youth. Middle aged business men suc
cessful men, too have not infrequently
tho weakness. It is an odd spectacle
when a dignified old gentleman comes
in, and, with some hesitation, but with
unlimited confidence of what ho has
written, offers "a few lines" for consid
eration. It is almost; pitiful to see his
interest in the thing and to note his ill
disguised sorrow when informed that
what he has presented cannot b hrp
Ha doea not realize, nor can the majority
of people, that rhyme is not necessarily
poetry and that a jingle is not all
that is necessary to. make verses
worthy of publication. It must be the
mere sera of rhythm, unaccompanied
by the 6ense of what is new or strong,
tho mere tickle of the jingle on the ear,
which makes so many people think
themselves poets. Even in Chicago, ma
terialistic, money making, "get there"
Chicago, the value of the white paper
spoiled annually by so called poems
wliich are never printed would equal
the proverbial prince's ransom pro
vided, of pourse, the ransom were not
qnreasonably high. Chicago Tribune.
The Malice of Criminals.
If all the threats made of contemplated
vengeance of convicted criminals were
carried out, the mortality among officers
of the law would be astounding. No
thief ever felt tho halter dra,w with good
opinion of tho law, bo, runs the ancient
chestnut, and it is equally true that never
yet was there a criminal who had philoso
phy enough to give the officer who sends
him up credit for doing his duty. They
imagine themselves the victim of a pri
vate grievance, and when they are on
their way to the penitentiary they hon
estly believe that they intend to get even
with th6 officer at the expiration of then
terms. A year or two in the prison has a
wonderfully calming effect, and when
the prisoner ia released he is not inclined
to seek readmission to its walls. No little
scheme of revenge will tempt Mm to tak
ing the chances of another term. I do
not recall a single case in my police ex
perience where a returned convict has
attempted tho life, of a prosecuting offi
cer.Poliee Official in Globe-Democrat.
Freddie Papa, why do they call Cali
fornia "the Pacific Slope?"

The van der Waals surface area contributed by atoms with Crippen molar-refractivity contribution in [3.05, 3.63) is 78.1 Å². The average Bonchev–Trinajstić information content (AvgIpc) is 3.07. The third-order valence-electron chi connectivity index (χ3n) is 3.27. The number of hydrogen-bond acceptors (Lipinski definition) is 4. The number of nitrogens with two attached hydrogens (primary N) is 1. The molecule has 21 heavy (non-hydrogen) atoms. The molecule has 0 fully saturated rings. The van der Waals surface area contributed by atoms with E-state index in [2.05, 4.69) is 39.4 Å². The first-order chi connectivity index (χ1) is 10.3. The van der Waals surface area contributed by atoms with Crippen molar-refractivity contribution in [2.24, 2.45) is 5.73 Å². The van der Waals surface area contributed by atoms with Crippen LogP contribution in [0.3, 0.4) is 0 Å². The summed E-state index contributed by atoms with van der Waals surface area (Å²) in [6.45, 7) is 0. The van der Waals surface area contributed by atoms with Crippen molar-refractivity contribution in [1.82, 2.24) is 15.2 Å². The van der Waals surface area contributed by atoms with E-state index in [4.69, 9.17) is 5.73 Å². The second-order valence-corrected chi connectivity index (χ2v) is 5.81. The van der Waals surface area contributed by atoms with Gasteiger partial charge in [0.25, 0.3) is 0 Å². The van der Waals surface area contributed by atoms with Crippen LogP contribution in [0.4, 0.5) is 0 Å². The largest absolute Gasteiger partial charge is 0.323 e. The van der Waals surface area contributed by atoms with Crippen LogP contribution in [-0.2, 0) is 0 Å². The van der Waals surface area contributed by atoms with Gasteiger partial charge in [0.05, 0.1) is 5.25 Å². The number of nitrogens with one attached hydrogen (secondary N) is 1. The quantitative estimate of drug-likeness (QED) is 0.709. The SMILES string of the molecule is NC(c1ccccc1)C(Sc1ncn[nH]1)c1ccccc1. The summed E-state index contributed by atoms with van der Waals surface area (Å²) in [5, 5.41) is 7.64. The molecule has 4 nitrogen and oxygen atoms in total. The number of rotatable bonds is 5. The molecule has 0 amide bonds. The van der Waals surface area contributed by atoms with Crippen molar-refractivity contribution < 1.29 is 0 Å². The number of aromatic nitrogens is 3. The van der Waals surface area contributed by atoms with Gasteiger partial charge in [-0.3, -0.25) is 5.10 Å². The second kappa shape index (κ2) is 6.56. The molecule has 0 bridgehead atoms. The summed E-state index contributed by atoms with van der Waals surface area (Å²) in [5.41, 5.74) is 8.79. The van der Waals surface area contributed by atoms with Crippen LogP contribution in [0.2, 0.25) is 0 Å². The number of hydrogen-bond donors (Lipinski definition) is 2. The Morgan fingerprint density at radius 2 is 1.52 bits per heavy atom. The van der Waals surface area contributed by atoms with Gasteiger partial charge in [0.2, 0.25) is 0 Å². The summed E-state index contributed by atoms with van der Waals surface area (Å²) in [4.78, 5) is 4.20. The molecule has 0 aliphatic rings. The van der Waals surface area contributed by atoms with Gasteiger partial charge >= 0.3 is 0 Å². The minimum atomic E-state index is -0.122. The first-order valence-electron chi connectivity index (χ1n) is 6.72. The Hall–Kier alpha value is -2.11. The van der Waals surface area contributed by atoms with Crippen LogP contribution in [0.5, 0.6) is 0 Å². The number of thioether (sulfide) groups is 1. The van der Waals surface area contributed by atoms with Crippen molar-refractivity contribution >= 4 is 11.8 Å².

Papa (reflectively) It must be because
a good many bad cashiers and other law
breakers peacefully slip out that way.
PittsburR Bulletin. 1
hands, and costs added.
WILL HOLD, ON
EVER SEEN IN
LOOK OTTT FOB
JOE'S OG-ES.3ivE I
AND CHANGE OF
JOE, The One
C. F.SMITH, '
The Boss Tailor
Maia St., Over Merges' Shoe Store.
Has the best and most complete stock
of samples, both foreign end domestic
woolens that ever came west of Missouri
river. Note these prices: Business suits
from $ lti to $35, dress suits, $25 to $45,
pants $4, $5, $0, $ G.50 and upwards.
CsfWill guaranteed a fit.
Prices Defy Comoeiilion.
R. B. Windham, Joun a. Davie.
Notary Public. Notary Public.
WIXIMIAM A JAVIK,
flttom.Qys - at - Law.
Office over Bank ot Cass County.
PLATTSMOUTH, - - NEBRASKA
Notice of City Election
Notice i hereby civen that n Tufsdav,
April 2nd. A.l. au election will be held f"r
the following city and school oflicers ot the City
of PlattPinouth :
First Ward. One Councilman.
Second Ward. One Councilman.
Third Ward. One Councilman.
Fourth Ward, tnie Councilman.
Fifth Ward, Two Conncilmen. the one receiv
ing the highest number of votec in the Fifrh
ard to Ferve for two year, and the one re
ceiving the next highest, nu i;ber of votes to
serve for the trin of one vrar.
Two Members of the School Board for the
term of three yearn each.
it aid election wri De held at the following
polling places in e co of said ward-j :
First Ward at Eecoder's office.
Second Ward at ('ass County Iron Works.
Third Ward at office of Kicbey Bros. lumber
Knurr n ward at waterman-s lumoeromce.
Fifth Ward at. brick fcuoM h.xise.
And said noli in 2 places will be ooen at nine
o'clock a. m. of said day, aud close at 7 o'clock
p. m. and no longer.
Dated at Plattsmouth. Xeb..March 9. AD.1883.
F. M. Kichky, Mayor.
W. K. Fox. City Clerk.
of Low Prices,
of all Competitors
THE EVENING OF
THE OLD RELIABLE.
H. 1 WATERMAN k SON
Wholesale ad Ketail Dealer In
PINE LUMBER !
Shingles, Lath, Sash,
Can supply every demand of the trade
Call and get terms. Fourth street
Iu Hear of Opera House.
The 5th St. 2erchant Tailor
Keeps a Full Line of
Foreign & Domestic Goods.
Consult Your Interest by Giving Him a Ca
Fzlrt.ttfc5IlXC5Jl-tlX. - Nob
B. & Nl. Time Table.
OOI VO RAH p.
No. 1. t tt a m.
No. 2.-4 r p. in.
No. 4. 10 :2J a. m.
No. 6. 7 :1 i r. m
No. 10. 9 :44 . m.
No. 3. .-01 p. m.
No. 5 7 :47 a. m.
No 7. 6 :5fl p. m.
No 9 fi -17 n m
AM rain ft i -liln t. . tmr n f Imli . .JtkM,
1 Mm t Buicu run w auu iroui ocnuxiec
d ally except Sunday.
V. jt A 1. 1 1. ' J . 1 . .